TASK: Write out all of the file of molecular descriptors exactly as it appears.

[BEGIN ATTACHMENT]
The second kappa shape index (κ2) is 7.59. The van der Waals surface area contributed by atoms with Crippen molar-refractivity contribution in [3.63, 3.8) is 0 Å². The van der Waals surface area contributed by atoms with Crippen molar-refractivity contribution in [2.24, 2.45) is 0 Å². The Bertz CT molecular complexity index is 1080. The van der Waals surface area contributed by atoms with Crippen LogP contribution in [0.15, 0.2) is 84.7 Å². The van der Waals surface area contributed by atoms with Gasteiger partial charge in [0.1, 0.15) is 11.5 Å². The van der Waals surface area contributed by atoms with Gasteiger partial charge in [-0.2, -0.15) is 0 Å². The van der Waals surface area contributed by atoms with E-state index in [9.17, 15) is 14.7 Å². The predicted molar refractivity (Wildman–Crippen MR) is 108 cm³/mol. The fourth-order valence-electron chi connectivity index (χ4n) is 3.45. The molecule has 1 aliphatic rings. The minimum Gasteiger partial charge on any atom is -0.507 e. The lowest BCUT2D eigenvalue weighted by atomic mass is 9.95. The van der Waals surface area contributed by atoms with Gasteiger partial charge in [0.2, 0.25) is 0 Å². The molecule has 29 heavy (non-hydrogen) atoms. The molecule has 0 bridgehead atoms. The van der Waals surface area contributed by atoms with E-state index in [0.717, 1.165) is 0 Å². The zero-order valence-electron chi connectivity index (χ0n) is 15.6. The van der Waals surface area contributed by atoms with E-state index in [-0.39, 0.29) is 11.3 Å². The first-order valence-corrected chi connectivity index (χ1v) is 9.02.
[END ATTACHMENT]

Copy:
The second kappa shape index (κ2) is 7.59. The van der Waals surface area contributed by atoms with Crippen molar-refractivity contribution in [3.63, 3.8) is 0 Å². The van der Waals surface area contributed by atoms with Crippen molar-refractivity contribution in [2.24, 2.45) is 0 Å². The Bertz CT molecular complexity index is 1080. The van der Waals surface area contributed by atoms with Crippen LogP contribution in [0.15, 0.2) is 84.7 Å². The van der Waals surface area contributed by atoms with Gasteiger partial charge in [0.1, 0.15) is 11.5 Å². The van der Waals surface area contributed by atoms with Gasteiger partial charge in [-0.2, -0.15) is 0 Å². The van der Waals surface area contributed by atoms with E-state index in [9.17, 15) is 14.7 Å². The predicted molar refractivity (Wildman–Crippen MR) is 108 cm³/mol. The fourth-order valence-electron chi connectivity index (χ4n) is 3.45. The molecule has 1 aliphatic rings. The minimum Gasteiger partial charge on any atom is -0.507 e. The lowest BCUT2D eigenvalue weighted by atomic mass is 9.95. The van der Waals surface area contributed by atoms with Gasteiger partial charge in [0.2, 0.25) is 0 Å². The molecule has 29 heavy (non-hydrogen) atoms. The molecule has 0 bridgehead atoms. The van der Waals surface area contributed by atoms with E-state index in [0.717, 1.165) is 0 Å². The zero-order valence-electron chi connectivity index (χ0n) is 15.6. The van der Waals surface area contributed by atoms with E-state index in [-0.39, 0.29) is 11.3 Å². The first-order valence-corrected chi connectivity index (χ1v) is 9.02.